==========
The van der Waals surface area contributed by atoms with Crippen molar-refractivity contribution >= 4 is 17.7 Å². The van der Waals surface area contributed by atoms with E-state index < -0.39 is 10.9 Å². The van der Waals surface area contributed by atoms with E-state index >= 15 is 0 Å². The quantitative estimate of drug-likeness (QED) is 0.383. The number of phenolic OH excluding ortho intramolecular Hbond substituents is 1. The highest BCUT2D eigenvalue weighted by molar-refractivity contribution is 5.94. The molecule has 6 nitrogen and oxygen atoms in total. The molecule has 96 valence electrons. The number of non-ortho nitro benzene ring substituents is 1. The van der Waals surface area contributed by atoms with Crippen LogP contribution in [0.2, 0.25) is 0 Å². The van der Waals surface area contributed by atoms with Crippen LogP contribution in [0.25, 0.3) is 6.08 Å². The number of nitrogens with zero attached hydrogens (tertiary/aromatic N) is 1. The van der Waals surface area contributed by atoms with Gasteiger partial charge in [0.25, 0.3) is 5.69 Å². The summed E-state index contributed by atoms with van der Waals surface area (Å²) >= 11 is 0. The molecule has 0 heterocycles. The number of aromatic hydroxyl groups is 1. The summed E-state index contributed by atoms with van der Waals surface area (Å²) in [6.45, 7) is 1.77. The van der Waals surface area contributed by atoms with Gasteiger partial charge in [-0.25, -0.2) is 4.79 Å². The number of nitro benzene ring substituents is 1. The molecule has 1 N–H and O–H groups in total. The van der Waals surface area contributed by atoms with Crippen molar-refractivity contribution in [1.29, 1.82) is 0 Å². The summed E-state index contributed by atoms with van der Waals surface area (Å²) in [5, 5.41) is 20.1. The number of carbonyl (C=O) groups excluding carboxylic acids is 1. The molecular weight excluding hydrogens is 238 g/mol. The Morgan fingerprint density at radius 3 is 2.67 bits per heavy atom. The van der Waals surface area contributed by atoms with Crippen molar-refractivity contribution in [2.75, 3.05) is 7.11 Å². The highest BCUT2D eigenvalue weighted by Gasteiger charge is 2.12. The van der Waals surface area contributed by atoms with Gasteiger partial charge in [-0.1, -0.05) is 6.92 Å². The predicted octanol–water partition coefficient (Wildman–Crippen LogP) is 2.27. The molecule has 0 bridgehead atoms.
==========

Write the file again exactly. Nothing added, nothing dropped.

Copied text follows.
The van der Waals surface area contributed by atoms with Crippen molar-refractivity contribution >= 4 is 17.7 Å². The van der Waals surface area contributed by atoms with E-state index < -0.39 is 10.9 Å². The van der Waals surface area contributed by atoms with E-state index >= 15 is 0 Å². The quantitative estimate of drug-likeness (QED) is 0.383. The number of phenolic OH excluding ortho intramolecular Hbond substituents is 1. The highest BCUT2D eigenvalue weighted by molar-refractivity contribution is 5.94. The molecule has 6 nitrogen and oxygen atoms in total. The molecule has 96 valence electrons. The number of non-ortho nitro benzene ring substituents is 1. The van der Waals surface area contributed by atoms with Crippen LogP contribution in [0.2, 0.25) is 0 Å². The van der Waals surface area contributed by atoms with Crippen LogP contribution in [0.25, 0.3) is 6.08 Å². The number of nitrogens with zero attached hydrogens (tertiary/aromatic N) is 1. The van der Waals surface area contributed by atoms with Gasteiger partial charge in [0.25, 0.3) is 5.69 Å². The summed E-state index contributed by atoms with van der Waals surface area (Å²) >= 11 is 0. The molecule has 0 heterocycles. The number of aromatic hydroxyl groups is 1. The summed E-state index contributed by atoms with van der Waals surface area (Å²) in [6.45, 7) is 1.77. The van der Waals surface area contributed by atoms with Gasteiger partial charge in [-0.25, -0.2) is 4.79 Å². The number of nitro benzene ring substituents is 1. The molecule has 1 N–H and O–H groups in total. The van der Waals surface area contributed by atoms with Crippen molar-refractivity contribution in [1.29, 1.82) is 0 Å². The summed E-state index contributed by atoms with van der Waals surface area (Å²) in [5, 5.41) is 20.1. The number of carbonyl (C=O) groups excluding carboxylic acids is 1. The molecular weight excluding hydrogens is 238 g/mol. The Morgan fingerprint density at radius 3 is 2.67 bits per heavy atom. The van der Waals surface area contributed by atoms with Crippen molar-refractivity contribution in [2.75, 3.05) is 7.11 Å². The highest BCUT2D eigenvalue weighted by Gasteiger charge is 2.12. The van der Waals surface area contributed by atoms with Gasteiger partial charge in [-0.1, -0.05) is 6.92 Å². The predicted octanol–water partition coefficient (Wildman–Crippen LogP) is 2.27. The molecule has 0 bridgehead atoms.